JERUSALEM, Israel -- The U.S. State Department wants to convince Palestinian Authority President Mahmoud Abbas to return to direct negotiations with Israel rather than attempt a second unilateral bid at the United Nations later this month.
State Department spokeswoman Victoria Nuland told reporters Monday the United States has not changed its belief that face-to-face negotiations with Israel are "the only realistic path" to a future state.
"We are working intensively through the Quartet and directly with Israelis and Palestinians to continue to encourage them to come back to the [negotiating] table," Nuland told reporters.
"All we can do is push them. We cannot force them," she said. "They've got to make the decision for peace. They've got to make the decision to come back to the table."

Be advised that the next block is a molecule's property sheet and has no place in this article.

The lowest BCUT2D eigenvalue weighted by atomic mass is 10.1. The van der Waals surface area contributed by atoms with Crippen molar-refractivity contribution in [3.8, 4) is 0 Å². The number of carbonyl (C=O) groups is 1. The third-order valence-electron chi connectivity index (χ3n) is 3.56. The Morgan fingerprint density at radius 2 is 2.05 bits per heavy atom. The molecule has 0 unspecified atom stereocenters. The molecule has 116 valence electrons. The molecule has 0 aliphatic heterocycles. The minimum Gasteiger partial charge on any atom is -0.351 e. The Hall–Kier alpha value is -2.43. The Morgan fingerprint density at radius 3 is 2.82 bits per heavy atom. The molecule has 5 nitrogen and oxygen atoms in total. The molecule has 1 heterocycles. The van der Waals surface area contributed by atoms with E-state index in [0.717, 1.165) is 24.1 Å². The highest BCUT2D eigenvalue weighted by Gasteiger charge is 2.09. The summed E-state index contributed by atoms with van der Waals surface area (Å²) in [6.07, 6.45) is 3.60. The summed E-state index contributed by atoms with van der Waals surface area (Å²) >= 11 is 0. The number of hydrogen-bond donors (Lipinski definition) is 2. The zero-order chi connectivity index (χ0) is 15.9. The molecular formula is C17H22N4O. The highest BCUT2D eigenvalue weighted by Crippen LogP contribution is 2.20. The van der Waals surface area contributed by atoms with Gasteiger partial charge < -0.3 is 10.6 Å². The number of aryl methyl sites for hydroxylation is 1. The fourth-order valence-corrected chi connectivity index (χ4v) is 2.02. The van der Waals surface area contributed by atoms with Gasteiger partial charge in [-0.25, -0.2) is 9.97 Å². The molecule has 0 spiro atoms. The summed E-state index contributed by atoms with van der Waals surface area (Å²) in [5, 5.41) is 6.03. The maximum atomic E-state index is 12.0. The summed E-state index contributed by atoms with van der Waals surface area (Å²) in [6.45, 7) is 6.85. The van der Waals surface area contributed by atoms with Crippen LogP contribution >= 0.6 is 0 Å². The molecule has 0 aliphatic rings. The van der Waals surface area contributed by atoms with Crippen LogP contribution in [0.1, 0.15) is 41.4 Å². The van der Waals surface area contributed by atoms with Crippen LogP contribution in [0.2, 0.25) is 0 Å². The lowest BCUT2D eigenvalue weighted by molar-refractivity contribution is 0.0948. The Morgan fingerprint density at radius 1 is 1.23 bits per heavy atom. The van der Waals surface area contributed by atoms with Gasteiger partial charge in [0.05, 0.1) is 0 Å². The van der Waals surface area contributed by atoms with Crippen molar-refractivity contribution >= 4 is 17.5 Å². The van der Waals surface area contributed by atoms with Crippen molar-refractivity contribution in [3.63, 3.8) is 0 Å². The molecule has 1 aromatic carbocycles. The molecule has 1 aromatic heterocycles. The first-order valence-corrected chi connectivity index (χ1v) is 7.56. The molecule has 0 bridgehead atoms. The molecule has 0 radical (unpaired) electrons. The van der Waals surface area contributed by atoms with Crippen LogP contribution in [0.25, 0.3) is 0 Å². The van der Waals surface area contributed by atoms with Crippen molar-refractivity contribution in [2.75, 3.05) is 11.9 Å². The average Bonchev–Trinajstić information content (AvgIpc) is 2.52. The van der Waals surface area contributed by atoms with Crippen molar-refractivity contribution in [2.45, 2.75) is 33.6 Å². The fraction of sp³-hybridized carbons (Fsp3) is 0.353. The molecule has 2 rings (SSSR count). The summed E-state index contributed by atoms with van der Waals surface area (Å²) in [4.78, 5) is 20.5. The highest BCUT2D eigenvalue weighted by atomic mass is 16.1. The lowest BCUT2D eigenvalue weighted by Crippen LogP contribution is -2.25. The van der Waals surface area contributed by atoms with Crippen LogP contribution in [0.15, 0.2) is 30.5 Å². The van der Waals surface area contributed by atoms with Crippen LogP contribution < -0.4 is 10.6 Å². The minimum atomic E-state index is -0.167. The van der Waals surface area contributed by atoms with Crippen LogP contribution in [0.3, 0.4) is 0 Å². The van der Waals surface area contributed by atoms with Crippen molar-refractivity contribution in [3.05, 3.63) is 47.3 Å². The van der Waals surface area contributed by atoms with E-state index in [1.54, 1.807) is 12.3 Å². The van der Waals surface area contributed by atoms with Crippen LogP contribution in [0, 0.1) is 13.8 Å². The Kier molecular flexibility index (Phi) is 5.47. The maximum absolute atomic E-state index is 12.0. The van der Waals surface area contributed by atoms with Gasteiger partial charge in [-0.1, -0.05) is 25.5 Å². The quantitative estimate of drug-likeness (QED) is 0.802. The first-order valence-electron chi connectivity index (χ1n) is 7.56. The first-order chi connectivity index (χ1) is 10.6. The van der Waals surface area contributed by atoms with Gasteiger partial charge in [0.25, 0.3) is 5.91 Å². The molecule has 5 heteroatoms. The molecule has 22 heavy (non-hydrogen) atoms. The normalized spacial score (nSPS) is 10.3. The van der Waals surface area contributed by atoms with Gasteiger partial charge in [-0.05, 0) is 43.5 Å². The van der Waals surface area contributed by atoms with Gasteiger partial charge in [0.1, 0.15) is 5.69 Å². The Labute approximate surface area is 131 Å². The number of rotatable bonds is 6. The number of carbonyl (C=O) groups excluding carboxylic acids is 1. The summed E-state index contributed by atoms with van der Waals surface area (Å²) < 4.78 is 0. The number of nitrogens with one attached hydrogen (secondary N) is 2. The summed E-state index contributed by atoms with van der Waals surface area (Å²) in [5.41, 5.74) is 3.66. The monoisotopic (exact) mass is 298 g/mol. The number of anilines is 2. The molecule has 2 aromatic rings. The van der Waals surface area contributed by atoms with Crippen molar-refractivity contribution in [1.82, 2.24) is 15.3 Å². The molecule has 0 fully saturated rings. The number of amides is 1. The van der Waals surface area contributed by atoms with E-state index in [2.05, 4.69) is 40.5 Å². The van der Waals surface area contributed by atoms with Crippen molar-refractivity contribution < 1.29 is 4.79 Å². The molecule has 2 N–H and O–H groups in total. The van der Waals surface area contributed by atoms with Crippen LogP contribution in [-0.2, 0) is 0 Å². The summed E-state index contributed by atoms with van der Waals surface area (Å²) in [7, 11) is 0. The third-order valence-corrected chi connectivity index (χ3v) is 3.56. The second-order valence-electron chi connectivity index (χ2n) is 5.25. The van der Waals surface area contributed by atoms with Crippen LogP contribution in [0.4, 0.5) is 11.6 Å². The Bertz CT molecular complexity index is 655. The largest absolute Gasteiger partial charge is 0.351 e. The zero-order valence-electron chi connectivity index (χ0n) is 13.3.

Despite U.S. misgivings, Abbas said last weekend he intends to pursue non-member status in the General Assembly on Sept. 27, a year after a U.S. veto zeroed a bid for non-member observer status in the Security Council.
The following month, Abbas successfully turned to UNESCO for full member status, despite not meeting the standards for membership.
The P.A. used the decision as a springboard to apply for membership in 16 other U.N. organizations and also to intensify the campaign to transform Jewish biblical sites, such as the Cave of the Patriarchs and Rachel's Tomb, into Muslim sites.
Though full-member status can only be achieved in the Security Council, Abbas claims that 133 U.N. members recognize the Palestinian Authority as a state, with east Jerusalem as its capital.